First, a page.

Bipolar Disorder is also known as Manic Depression. Children living with Bipolar Disorder suffer from extraordinary changes in their moods (from the manic to the depressed), energy levels (again, from the manic to the depressed), thinking and behaviour. Until recently there were few diagnoses of Bipolar Disorder made in children, but today’s mental health professionals recognise that even very young children can suffer from Bipolar Disorder.
Signs and Symptoms of Bipolar Disorder
The marked characteristic of Bipolar Disorder is changes in both mood and energy levels from the manic (high energy and elation) to the depressed (low energy and sadness). Children often experience these changes quickly so that their moods, energy levels and behaviours all seem to fall into chronic cycles. Children may also engage in rages of anger, apathy or disinterest in play, cravings for sweets, bed wetting, nightmares and/or night terrors, impulsivity, hallucinations and more. Not all children affected by Bipolar Disorder will display all of these signs and symptoms, and some may display a mixture.
Diagnosis of Bipolar Disorder
Bipolar Disorder must be officially diagnosed by a qualified child mental health professional. There are no separate criteria for diagnosing Bipolar Disorder in children, so for a formal diagnosis of Bipolar Disorder children must meet the adult criteria. These criteria include that an episode of mania must last for at least one week, though some professionals accept four days. It can be very difficult to distinguish manic and depressive episodes in children, so often a consistent cycle of greater and lesser moods and energy levels is observed instead.
Treatment of Bipolar Disorder
There is no cure for Bipolar Disorder, but a solid treatment plan can help manage the symptoms to the point that daily life is minimally or undisturbed. Counselling and family counselling may be advised, and medicine may be offered as well. In children, monitoring symptoms and reactions to a treatment plan as they grow and develop is essential. Bipolar Disorder is an extremely disruptive disorder, so treatment plans often take a holistic approach and take into account the input of the child, parents and other involved adults such as teachers and tutors.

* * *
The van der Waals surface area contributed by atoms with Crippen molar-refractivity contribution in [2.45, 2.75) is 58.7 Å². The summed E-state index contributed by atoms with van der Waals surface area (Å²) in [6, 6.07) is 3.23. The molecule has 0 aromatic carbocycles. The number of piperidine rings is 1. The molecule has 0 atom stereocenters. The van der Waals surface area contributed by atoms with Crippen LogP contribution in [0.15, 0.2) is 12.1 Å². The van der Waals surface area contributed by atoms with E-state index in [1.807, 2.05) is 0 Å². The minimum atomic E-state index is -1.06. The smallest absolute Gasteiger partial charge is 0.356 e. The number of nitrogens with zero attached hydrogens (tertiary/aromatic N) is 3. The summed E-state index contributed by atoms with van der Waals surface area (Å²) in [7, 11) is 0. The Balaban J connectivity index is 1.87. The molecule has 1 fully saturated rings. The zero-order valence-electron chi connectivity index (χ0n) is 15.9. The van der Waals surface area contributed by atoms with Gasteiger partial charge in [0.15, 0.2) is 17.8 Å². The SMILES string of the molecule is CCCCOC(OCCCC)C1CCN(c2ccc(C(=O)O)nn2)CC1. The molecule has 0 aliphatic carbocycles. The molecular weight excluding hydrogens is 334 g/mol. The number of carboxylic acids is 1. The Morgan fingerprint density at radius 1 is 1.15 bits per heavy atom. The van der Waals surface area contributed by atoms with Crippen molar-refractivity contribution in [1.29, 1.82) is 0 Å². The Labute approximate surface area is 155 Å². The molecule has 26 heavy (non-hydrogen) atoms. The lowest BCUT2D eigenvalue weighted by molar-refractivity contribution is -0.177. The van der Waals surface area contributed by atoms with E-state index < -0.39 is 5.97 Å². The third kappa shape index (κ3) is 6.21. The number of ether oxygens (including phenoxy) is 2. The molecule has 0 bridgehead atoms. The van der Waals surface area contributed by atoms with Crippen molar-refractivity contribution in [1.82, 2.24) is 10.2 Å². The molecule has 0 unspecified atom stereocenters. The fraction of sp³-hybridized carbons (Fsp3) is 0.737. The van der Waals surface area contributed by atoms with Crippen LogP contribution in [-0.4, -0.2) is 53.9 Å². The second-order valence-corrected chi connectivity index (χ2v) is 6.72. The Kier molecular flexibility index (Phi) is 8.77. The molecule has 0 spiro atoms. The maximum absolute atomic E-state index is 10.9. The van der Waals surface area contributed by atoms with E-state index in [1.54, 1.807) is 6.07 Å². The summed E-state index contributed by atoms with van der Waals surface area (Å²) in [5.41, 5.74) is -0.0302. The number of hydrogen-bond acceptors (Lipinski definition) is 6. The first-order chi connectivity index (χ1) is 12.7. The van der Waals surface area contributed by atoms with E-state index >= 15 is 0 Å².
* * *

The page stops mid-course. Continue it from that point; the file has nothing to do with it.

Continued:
Living with Bipolar Disorder
Relatives and friends of children diagnosed with Bipolar Disorder can have a major impact on the continued success of treatment for this disorder. Providing love, support and acceptance, offering verbal encouragement, serving a healthy diet and engaging in regular exercise are all things that others can do to support children with Bipolar Disorder. Keeping regular bed times and sleeping hours are also important for children, though children with Bipolar Disorder may not feel tired during manic episodes and may feel overly tired during depressive episodes. With such support at home, the effects of Bipolar Disorder on daily family life should be reduced.
Bipolar Disorder, or Manic Depression as it is also known, is a disorder characterised by highly energetic manic episodes and low energy depressive episodes. Bipolar Disorder affects both adults and children, but there are not set guidelines for diagnosing Bipolar Disorder in children so they must meet the adult diagnostic criteria. Parents interested in learning more about Bipolar Disorder/Manic Depression, should consult with a GP or qualified child mental health professional for further information that pertains to their specific situation.